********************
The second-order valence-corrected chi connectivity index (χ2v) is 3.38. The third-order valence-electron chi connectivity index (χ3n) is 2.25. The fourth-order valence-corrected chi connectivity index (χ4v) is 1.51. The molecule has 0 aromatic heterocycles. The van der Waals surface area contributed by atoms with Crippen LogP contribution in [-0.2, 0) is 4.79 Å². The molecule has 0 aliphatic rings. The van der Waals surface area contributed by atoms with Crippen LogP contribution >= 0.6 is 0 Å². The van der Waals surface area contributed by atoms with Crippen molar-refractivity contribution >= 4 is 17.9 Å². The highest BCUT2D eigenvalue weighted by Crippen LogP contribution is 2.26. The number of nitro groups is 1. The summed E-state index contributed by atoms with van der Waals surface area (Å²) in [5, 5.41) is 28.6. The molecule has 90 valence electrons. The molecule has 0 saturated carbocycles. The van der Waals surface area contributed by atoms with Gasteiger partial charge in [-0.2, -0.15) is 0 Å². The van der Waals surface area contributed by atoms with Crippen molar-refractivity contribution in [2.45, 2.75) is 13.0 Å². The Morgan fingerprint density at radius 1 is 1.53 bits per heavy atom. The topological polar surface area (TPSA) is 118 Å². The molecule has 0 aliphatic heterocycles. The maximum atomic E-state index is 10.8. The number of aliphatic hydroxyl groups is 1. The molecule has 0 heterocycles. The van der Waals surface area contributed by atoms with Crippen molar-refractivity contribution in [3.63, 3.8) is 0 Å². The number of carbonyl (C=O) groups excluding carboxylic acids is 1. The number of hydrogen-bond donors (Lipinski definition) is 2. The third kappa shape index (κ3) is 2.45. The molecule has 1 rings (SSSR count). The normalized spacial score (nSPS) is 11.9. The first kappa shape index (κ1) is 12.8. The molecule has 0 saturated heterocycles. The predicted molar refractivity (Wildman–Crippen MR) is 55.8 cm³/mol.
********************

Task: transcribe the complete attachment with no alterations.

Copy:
The second-order valence-corrected chi connectivity index (χ2v) is 3.38. The third-order valence-electron chi connectivity index (χ3n) is 2.25. The fourth-order valence-corrected chi connectivity index (χ4v) is 1.51. The molecule has 0 aromatic heterocycles. The van der Waals surface area contributed by atoms with Crippen LogP contribution in [-0.2, 0) is 4.79 Å². The molecule has 0 aliphatic rings. The van der Waals surface area contributed by atoms with Crippen LogP contribution >= 0.6 is 0 Å². The van der Waals surface area contributed by atoms with Crippen molar-refractivity contribution >= 4 is 17.9 Å². The highest BCUT2D eigenvalue weighted by Crippen LogP contribution is 2.26. The number of nitro groups is 1. The summed E-state index contributed by atoms with van der Waals surface area (Å²) in [5, 5.41) is 28.6. The molecule has 90 valence electrons. The molecule has 0 saturated carbocycles. The van der Waals surface area contributed by atoms with Gasteiger partial charge in [-0.2, -0.15) is 0 Å². The van der Waals surface area contributed by atoms with Crippen molar-refractivity contribution in [2.45, 2.75) is 13.0 Å². The Morgan fingerprint density at radius 1 is 1.53 bits per heavy atom. The topological polar surface area (TPSA) is 118 Å². The molecule has 0 aliphatic heterocycles. The maximum atomic E-state index is 10.8. The number of aliphatic hydroxyl groups is 1. The molecule has 0 heterocycles. The van der Waals surface area contributed by atoms with Crippen molar-refractivity contribution in [3.63, 3.8) is 0 Å². The number of carbonyl (C=O) groups excluding carboxylic acids is 1. The number of hydrogen-bond donors (Lipinski definition) is 2. The third kappa shape index (κ3) is 2.45. The molecule has 1 rings (SSSR count). The normalized spacial score (nSPS) is 11.9. The first kappa shape index (κ1) is 12.8. The molecule has 0 saturated heterocycles. The predicted molar refractivity (Wildman–Crippen MR) is 55.8 cm³/mol.